• Prescription Drug Charges: If you are found with a single prescription form that is not yours, it’s a misdemeanor. You risk harsher charges if you’re found with counterfeit prescription drugs, a medical provider’s prescription pad, or a fraudulent prescription pad.

Drug Charges: Frequently Asked Questions

Feeling confused and worried about a drug charge? While you’re looking for an attorney, we have compiled these frequently asked drug crime questions for those facing drug charges across Detroit and surrounding cities.

If you have a question that has not been answered here, feel free to .

When Are Drug Charges Misdemeanors?

Under Michigan law, misdemeanors are less severe than felonies. Use or possession of a controlled substance and other similar drug charges may be considered misdemeanors. If convicted, you could spend up to one year in jail and face penalties such as probation or community service.

When Are Drug Charges Felonies?

Generally, when someone is charged with the manufacture, sale, distribution, or trafficking of drugs, they face felony drug charges. This is usually because the crime involves larger amounts of drugs.

The penalties for felony drug charges depend on several factors, including the type of drug, the amount, your prior record, and any extenuating factors.

Is Your Drug Offense a Federal Crime?

People are usually charged federally for drugs when someone is accused of bringing drugs across state lines. This significantly increases the stakes for the accused because the penalties of a federal drug conviction can be far more devastating than at the state level.

Will I Go to Jail for Drugs?

Not always. There are many instances in which you may be able to avoid having to go to jail. Your case could be dismissed depending on the evidence against you and the details of your arrest. It is also possible that you may qualify for a deferred adjudication program which spares you jail time altogether.

Can I Expunge a Drug Conviction?

Expunging a drug conviction means that they will not see that you have been convicted of a drug charge when someone runs your criminal background check.

The requirements to expunge drug convictions are strict, and not every offense will be eligible. You can learn more about expungements here.

What Are the Drug Schedules?

Controlled substances are classified into different drug schedules. They are classified as Schedule I, II, III, IV, and V based on their addictiveness and accepted medical use. Examples of Schedule I drugs include heroin, ecstasy, and LSD.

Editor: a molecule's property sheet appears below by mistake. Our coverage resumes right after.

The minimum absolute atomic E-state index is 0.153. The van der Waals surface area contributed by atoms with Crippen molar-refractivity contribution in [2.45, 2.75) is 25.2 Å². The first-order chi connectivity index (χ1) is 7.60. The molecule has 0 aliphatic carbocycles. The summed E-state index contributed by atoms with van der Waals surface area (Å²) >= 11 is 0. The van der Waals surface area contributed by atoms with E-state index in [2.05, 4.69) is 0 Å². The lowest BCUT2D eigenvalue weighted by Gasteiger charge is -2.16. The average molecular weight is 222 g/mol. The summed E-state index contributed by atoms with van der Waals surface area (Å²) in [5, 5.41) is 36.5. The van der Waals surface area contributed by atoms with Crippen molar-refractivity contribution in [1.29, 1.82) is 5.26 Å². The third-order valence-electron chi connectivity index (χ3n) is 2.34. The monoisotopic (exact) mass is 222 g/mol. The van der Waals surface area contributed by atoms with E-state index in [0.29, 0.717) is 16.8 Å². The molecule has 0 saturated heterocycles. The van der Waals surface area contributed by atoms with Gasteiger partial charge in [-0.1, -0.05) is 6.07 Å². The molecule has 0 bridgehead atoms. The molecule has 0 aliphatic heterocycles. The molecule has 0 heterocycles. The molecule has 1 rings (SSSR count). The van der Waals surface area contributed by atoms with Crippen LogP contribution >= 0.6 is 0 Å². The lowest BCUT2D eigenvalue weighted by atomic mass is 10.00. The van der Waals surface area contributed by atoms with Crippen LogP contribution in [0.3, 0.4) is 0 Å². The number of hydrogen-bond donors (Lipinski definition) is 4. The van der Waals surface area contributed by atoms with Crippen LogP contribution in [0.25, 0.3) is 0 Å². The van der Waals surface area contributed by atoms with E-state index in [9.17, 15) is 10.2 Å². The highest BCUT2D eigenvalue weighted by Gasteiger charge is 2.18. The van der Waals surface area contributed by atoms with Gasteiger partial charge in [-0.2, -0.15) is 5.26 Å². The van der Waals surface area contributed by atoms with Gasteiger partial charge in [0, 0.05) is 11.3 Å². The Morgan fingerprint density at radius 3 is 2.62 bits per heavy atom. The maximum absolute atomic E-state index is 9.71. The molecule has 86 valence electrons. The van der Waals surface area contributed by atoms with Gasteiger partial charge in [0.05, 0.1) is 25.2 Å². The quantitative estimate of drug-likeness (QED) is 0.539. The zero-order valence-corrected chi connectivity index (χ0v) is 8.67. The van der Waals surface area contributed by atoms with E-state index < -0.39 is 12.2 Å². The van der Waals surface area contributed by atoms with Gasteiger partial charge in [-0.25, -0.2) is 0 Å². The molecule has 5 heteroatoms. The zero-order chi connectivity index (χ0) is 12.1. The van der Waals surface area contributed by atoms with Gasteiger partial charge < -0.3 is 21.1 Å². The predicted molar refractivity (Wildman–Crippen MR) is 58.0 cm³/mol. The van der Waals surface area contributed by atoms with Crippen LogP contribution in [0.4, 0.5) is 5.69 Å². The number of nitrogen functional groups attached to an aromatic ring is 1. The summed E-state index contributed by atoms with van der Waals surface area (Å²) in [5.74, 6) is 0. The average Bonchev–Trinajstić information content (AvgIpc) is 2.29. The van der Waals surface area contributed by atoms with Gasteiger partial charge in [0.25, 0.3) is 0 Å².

Schedule V drugs would be considered the least addictive and have a generally accepted medical use. Examples include over-the-counter drugs such as codeine.

What Happens to My License?

Individuals convicted of their first offense for a drug crime can expect to have their license suspended for a minimum of six months. Depending on the details, habitual offenders can expect to have their license suspended for longer or even revoked.

What Is Drug Paraphernalia?

Drug paraphernalia consists of any equipment or product used to store, manufacture, modify, conceal, or consume illicit drugs. Examples of drug paraphernalia include pipes, bongs, roach clips, spoons, plastic baggies, cigarette packages, loose razor blades, cut-up straws, unrolled cigars, broken lighters, and more.

What if the Drugs Were Not Mine?

If the drugs are not yours, your attorney may build a case that proves that the drugs were not yours. For the state to prosecute you, they may need to prove that you intended to be in possession of the drugs in question.

If you have a shared vehicle or a living space, the drugs may belong to someone else who had access to these areas. Your attorney will examine the details to build the strongest defense possible and place reasonable doubt in the jury’s mind.

Should I Work With a Public Defender?

Although public defenders work hard for their clients, they are often stretched thin and unable to provide the attention your case may need. When facing drug charges, your future could be on the line. Your case deserves to be a top priority. If it’s at all feasible, a private defense attorney is likely a better option.

Call a Detroit Drug Lawyer for Help Today

Our Detroit drug defense lawyers are former prosecutors. This gives us an important perspective. We know how prosecutors think and prepare. The Davis Law Group leverages this experience to your benefit.

Please don’t trust your life and liberty to an overworked public defender or try to defend yourself. Get help from the Davis Law Group. Call (313) 818-3238 for your free, confidential consultation or use our online form.